At 50, Will Smith knows he’s not the man he was 20 years ago

William Mullally

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Two years ago, I sat down with Roland Emmerich, director of Independence Day, the film that turned Will Smith from the Fresh Prince into the world’s biggest movie star. At one point in our conversation, Smith came up.

“You know, I think it’s easier for him to do one of these comic book films because they will be big anyway, and not make bets on original films. If he does that, then it will only sell based on his name, and people will say, oh, there is Will Smith, when he’s actually not that person anymore,” says Emmerich. “He’s not ‘Will Smith’ anymore—the Will I knew.”

Part of the heartache of getting older is when old friends tell you that you’ve changed before you’ve realized it yourself. This is hard enough to hear as a normal person—none of us have ever hit the highs of being Will Smith in 1996.

What Roland said echoed in my mind for months. When Smith and I sit down during one of his many trips to Dubai a few months later, I can’t help but bring it up.

“That guy you were—lighting in a bottle—in 1996.”

“Oh my god, yes,” Smith says, letting out a trademark, “Woo!”

“Do you still feel you’re able to be that guy? Or do you feel you’ve matured to the point where you don’t even want to be?”

“I’m certainly a different guy now,” Smith says.

“It’s interesting. It’s part of the pain of elevation. As you learn and grow, you know things tomorrow that you didn’t know yesterday. What happens is, it automatically changes you as you take in more information. You get deeper, you get wider, you get wiser, and you’re changed. That guy is gone.”

“No matter how much fun it was, I had to get comfortable not reaching backwards. I had to reach forward, and trust that there’s a new great guy for me to find in the future and let that go. When you cling to dead things, they kill you,” Smith says.

On September 25, 2018, Will Smith turned 50 years old. To mark the occasion, he bungee jumped out of a helicopter—filmed by his social media team for the 22 million followers he’s amassed on Instagram in a short time period, which has quickly become his main creative outlet.

It’s not just Smith that has changed. The whole concept of celebrity has changed, making the Will Smiths of the world fewer and farther between. Is that change for the better?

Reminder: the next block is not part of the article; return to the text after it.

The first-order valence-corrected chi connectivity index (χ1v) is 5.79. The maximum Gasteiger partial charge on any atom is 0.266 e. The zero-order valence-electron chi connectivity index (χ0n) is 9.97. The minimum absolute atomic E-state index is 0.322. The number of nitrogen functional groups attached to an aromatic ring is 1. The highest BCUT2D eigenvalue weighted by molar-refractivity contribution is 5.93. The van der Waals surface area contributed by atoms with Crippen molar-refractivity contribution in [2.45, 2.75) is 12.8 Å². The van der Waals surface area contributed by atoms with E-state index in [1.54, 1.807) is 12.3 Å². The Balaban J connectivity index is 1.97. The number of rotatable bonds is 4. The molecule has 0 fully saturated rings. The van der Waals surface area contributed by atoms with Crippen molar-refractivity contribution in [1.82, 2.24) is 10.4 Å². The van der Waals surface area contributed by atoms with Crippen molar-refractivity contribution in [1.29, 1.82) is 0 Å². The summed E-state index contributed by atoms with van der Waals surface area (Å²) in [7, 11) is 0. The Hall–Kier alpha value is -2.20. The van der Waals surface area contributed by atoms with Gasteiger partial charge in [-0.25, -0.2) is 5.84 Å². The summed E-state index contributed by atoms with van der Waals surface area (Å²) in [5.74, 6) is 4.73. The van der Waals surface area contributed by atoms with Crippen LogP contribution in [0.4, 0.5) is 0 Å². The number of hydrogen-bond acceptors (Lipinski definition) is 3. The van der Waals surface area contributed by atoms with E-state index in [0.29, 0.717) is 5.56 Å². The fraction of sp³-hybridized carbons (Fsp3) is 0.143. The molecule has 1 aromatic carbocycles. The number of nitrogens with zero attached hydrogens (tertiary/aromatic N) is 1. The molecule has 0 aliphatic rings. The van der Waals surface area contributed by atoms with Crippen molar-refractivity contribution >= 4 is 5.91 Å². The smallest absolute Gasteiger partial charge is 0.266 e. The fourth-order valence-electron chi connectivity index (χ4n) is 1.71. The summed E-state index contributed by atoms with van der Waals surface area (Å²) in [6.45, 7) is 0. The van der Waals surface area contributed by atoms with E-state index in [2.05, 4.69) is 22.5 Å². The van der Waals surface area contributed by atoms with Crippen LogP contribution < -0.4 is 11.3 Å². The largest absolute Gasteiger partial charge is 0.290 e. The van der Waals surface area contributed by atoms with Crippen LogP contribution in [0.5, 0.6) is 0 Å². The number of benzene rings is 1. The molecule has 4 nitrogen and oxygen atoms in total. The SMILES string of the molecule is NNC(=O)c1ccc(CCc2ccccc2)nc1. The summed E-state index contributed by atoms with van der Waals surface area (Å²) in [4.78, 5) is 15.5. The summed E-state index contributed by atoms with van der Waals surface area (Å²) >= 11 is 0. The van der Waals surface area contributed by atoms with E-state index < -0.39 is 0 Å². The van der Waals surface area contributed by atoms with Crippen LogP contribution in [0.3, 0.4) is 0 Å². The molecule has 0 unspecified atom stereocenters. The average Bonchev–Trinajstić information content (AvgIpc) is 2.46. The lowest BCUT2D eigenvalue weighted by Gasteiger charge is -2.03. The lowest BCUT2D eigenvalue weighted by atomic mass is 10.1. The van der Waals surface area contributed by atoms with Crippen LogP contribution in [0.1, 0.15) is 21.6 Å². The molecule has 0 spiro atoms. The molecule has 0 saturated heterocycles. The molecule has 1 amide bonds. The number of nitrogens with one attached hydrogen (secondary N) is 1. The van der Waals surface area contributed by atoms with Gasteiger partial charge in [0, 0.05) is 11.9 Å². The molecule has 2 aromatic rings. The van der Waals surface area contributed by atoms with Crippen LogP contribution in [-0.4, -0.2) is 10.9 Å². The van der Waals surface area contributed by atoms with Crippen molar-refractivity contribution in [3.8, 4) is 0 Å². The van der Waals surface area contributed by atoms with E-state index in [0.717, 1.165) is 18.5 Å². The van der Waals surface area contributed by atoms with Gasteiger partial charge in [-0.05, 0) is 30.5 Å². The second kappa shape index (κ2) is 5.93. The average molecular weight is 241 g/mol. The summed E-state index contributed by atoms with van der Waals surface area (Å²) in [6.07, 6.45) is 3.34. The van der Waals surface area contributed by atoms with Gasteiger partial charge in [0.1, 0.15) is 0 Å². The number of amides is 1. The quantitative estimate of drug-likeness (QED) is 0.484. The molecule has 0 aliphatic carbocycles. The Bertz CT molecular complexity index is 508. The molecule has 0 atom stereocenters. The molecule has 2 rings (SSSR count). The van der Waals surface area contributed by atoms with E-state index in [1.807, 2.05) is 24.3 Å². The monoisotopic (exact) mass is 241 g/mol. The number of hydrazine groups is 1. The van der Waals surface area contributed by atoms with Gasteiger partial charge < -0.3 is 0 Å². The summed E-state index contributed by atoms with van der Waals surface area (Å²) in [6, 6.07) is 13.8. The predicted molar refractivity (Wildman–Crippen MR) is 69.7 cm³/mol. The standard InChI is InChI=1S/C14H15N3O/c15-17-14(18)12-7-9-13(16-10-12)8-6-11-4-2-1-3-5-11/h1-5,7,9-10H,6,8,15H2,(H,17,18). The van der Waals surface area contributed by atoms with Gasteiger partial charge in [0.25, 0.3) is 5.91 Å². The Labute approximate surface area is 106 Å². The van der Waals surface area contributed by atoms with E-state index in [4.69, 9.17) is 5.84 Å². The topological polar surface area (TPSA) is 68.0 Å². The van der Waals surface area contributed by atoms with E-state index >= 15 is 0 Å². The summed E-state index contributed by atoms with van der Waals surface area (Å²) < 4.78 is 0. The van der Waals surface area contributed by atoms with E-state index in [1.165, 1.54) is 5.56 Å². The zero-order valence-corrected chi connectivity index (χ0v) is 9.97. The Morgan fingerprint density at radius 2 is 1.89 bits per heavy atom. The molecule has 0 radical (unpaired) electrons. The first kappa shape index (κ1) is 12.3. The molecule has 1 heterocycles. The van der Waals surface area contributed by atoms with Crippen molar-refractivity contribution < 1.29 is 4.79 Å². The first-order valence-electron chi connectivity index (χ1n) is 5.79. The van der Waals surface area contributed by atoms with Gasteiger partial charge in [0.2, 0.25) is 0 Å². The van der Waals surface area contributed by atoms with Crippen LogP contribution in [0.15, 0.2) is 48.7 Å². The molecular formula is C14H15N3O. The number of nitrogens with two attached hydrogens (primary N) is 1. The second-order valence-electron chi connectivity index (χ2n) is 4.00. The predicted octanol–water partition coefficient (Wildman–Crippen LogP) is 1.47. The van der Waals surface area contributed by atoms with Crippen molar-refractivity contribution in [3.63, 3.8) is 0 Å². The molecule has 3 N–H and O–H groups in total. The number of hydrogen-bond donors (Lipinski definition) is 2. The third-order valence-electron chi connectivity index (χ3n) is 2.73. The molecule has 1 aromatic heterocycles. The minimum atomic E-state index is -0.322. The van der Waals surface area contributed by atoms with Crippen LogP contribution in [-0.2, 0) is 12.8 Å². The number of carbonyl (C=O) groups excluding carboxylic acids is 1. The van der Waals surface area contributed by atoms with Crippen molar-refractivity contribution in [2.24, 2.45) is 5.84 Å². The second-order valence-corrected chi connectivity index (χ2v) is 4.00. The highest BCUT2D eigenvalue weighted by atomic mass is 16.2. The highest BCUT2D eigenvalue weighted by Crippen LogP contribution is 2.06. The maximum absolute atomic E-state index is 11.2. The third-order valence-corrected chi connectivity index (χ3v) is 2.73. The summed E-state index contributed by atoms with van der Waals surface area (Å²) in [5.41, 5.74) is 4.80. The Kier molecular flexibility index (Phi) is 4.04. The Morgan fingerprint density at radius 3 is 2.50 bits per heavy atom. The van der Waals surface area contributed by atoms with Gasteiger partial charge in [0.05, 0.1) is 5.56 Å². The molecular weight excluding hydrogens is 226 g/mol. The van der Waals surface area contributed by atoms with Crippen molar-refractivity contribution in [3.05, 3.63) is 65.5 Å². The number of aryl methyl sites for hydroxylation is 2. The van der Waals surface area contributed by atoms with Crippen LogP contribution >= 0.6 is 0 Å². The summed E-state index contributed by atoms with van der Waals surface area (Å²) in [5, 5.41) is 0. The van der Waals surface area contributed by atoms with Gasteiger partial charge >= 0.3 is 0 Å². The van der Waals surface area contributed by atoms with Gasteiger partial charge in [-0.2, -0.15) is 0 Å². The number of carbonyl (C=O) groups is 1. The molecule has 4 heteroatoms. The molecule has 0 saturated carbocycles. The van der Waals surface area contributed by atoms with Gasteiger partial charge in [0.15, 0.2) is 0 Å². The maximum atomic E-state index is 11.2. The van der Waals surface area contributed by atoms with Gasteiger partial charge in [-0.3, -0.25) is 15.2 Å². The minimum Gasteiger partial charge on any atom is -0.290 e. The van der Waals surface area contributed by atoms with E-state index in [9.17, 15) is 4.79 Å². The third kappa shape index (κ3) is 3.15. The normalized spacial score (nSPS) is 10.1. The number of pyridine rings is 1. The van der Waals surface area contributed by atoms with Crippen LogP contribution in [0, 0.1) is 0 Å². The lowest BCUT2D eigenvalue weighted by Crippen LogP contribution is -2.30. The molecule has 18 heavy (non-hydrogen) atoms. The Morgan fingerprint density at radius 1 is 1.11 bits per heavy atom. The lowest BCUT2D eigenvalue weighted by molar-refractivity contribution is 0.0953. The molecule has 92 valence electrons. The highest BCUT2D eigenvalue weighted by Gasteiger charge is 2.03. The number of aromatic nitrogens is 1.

“It’s not a blanket better. Social media has completely changed how people consume entertainment and what people demand of the actors and stars and celebrities that they follow,” Smith tells me.

“20 years ago, you could create an icon because you had enough space, enough distance, and enough mystery, that people would fill in the most beautiful aspects around whatever image was created of a star. So the era of Michael Jackson, the era of Madonna, Tom Cruise, or even somebody like Mike Tyson. What you were able to create in people’s minds was hugely about what was hidden—the things you didn’t know,” Smith says.

“Today, it’s much more difficult. I’d be interested to see if you can create a star of that magnitude anymore. I don’t believe that you can. Justin Bieber was the first test case of this new mega-stardom. Kim Kardashian is another test case of the new mega-stardom. There’s a quality that was missing though when you know what somebody ate for breakfast. There’s the next level of emotional impact when you know every single step of a person’s day. It becomes much more pedestrian and less iconic.”


Smith has enjoyed his social media resurgence, but part of the fun is knowing that he doesn’t need it.

“For me, it’s much better because I started in that era so I’ve already created that foundation with fans that can’t be broken, but now, I get to learn these new modern tools. I can stay out of it, and still be famous. Other people, if you’re just starting, you can’t stay out of it and still be famous. You have to be all in it or nobody’s going to know who you are,” says Smith.

From 2008 to 2012, Smith made zero films, as he focused on raising his children Trey, Jaden and Willow. Now, as all three have become adults, things are changing for him once again.

“There’s a certain amount of freedom that I’m starting to have. I can be gone longer because my kids could come. Now, Willow can come meet me in Dubai and hang out for a week,” says Smith.

“I had my kids in my 20s—I was a parent at 24 years old—and now I have friends who are having kids at 45 and 46, and I’ve always wondered which is better. You’re a better parent if you have kids at 45 and 46, but it’s really great to be free at 45 and 46. I’m torn, but I’m loving coming into that next phase where I’m still youthful enough to make an action movie but all my kids are out of the house,” says Smith.

‘Dubai dreams the way that I dream’

Of all the places he travels, Dubai is a place he keeps returning to, as he sees something of himself in the city.

“I came to Dubai about 15 years ago. I was crossing over to Mumbai. It was the first time that the Emirates Airline had the nonstop from Los Angeles. And so I stayed here a couple days, and it was absolutely amazing to me what the dream of Dubai was,” Smith says.

“There are just some places where they fit for you. Sometimes you just show up places, and you don’t know why, but it just agrees with you. Dubai dreams the way I dream. I’m completely at home, and I feel inspired, and I want to create, and I want to be a part of the ideas, and the bridge between the Middle East and America and the West. I just feel like my gifts would be particularly useful here. I want to be a part of it,” he says.